As someone who teaches an MA course on the subject, I accept that the capital’s governance has long been complex and weird: every first week with a new class involves repeatedly explaining that the City of London is the odd little bit in the middle of London, the city, rather than the same thing. The City has a Lord Mayor; the city has a Mayor. Yes, it can be confusing, but is the product of a long history.
It is also the consequence of a centuries-old national approach to governing that Peter Hennessy has described as ‘Muddling Through’. This long history is also one relatively free of revolution and upheaval. Rather it is mostly one of gradual adaptation and improvisation, of mending and making do.
But two separate ongoing stories illustrate that the London mayoralty’s complex tangle of powers have now led to democratic confusion. I am reminded of Michael Heseltine’s line: “Show me a problem and I will ask first who is in charge”. If you cannot identify the latter, how can you remedy the former?
Last week Sadiq Khan announced that Transport for London will be increasing fares by 4.8 per cent from 1 March. The Mayor campaigned on and implemented a TfL fares freeze in his first term, but is now bringing in what the Financial Times and others are noting is “the biggest rise in public transport fares in the UK capital in a decade” – the biggest since his predecessor, Boris Johnson, imposed a bigger one in 2012.
The Mayor argues that conditions placed on the government’s financial support for TfL after its income from fares collapsed due to people following Covid “stay at home” rules have forced this on him. Conservatives argue that Khan’s financial management is really to blame. Either way, repeated short-term “bailouts” with strings attached remind us that the Mayor has become only notionally responsible for transport policy in the capital. Central government has “taken back” a great deal of control.
You may have also noticed the resignation of the Metropolitan Police commissioner, Cressida Dick. Khan let it be known that she no longer had his confidence, which effectively forced her to go. The Met commissioner is appointed by the Home Secretary, while the views of Mayors are only to be taken into consideration. But in practice it is all but impossible for a commissioner to serve without having the backing of the Mayor. Johnson did the same thing to one of Dick’s predecessors, Ian Blair, in 2008.
This slightly odd situation exists partly for historic reasons, but is also partly due to the Met’s dual role – policing London’s streets while also being responsible for national issues like counterterrorism. It is often said that the Mayor has the largest direct personal mandate in Western Europe and although the Met, quite properly, has operational independence, the Mayor sets its priorities and budget. Yet central government provides most of its funding.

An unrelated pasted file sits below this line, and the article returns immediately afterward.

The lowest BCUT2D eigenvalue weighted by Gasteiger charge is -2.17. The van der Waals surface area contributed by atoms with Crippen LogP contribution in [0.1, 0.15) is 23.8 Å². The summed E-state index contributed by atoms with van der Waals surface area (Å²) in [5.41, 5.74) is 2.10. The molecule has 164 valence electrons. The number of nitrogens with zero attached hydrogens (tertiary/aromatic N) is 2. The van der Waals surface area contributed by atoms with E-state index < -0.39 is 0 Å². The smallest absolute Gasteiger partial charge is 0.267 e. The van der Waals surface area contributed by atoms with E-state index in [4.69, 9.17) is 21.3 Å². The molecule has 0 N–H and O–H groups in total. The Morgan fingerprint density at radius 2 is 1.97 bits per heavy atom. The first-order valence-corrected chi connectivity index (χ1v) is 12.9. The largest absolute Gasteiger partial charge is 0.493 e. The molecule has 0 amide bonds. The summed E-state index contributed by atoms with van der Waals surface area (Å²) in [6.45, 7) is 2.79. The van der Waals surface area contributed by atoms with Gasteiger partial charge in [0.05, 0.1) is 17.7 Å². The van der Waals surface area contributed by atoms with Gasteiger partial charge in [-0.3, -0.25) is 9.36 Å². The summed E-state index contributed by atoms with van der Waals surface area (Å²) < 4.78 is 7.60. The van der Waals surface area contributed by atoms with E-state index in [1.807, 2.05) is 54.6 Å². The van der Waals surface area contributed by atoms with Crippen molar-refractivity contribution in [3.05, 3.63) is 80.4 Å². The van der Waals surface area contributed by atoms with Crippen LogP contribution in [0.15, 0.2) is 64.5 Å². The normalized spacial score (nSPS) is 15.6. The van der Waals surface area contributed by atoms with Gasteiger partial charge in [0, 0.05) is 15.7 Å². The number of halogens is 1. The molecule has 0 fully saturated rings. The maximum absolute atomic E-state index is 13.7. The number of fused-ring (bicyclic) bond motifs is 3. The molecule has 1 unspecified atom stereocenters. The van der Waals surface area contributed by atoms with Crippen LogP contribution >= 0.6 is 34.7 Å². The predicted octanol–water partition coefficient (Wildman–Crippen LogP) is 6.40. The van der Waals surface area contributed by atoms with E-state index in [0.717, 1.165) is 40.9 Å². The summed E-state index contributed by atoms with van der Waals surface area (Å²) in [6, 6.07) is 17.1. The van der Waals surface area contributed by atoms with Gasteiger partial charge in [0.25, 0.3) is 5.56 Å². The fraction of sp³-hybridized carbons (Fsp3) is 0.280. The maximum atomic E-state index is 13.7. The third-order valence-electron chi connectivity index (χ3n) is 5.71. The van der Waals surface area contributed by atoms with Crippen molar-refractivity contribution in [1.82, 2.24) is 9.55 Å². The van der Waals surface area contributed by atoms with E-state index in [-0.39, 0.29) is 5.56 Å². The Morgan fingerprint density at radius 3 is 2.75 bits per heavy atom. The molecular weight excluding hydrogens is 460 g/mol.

Who should Londoners hold responsible for transport and policing and how? If the answer is “a bit of both London and central government”, then the answer is surely ultimately “no one”. Who do they vote out if they seek or need change?
The answer is surely to simplify. Several experts have asked if it is time to disband and reform the Met, separating its local and national responsibilities as part of rebuilding public trust. TfL has different issues, but the current level of central government control over what is supposedly the Mayor of London’s primary sphere of influence is also deeply flawed. Don’t like the upcoming fare rises? Blame the Mayor. Or the transport secretary. Or the Prime Minister. Or perhaps, as I’m sure many will conclude, simply give up trying to work it all out.
Politicians of different political persuasions will always debate who is to blame for failure and responsible for success. That is entirely proper in a democracy. But I would argue that we are at a point where the half-hearted devolution of powers to London is causing fundamental democratic issues. This is not merely about the individual politicians involved. It appears systemic.
Yes, reform is easier said than done. Designing new systems from scratch is daunting, and not without tremendous risk. But London’s Mayor, of whichever party, should be politically accountable for the policing of London and the Home Secretary for national crime. And Mayors should be accountable for TfL. They have huge personal mandates. They should be able to do their job. And Londoners should be able to tell whether or not they are doing that job well.
A government that has implemented Brexit has a real chance to ensure that citizens can “take back control”. The levelling up white paper contains serious thinking on devolution in England. But there is a democratic as well as economic argument for reallocating power across the country. Perhaps it is time to take the next step – and this includes in our nation’s capital.
Jack Brown is a lecturer in London Studies at King’s College and author of The London Problem. Photograph: The new City Hall building from above.
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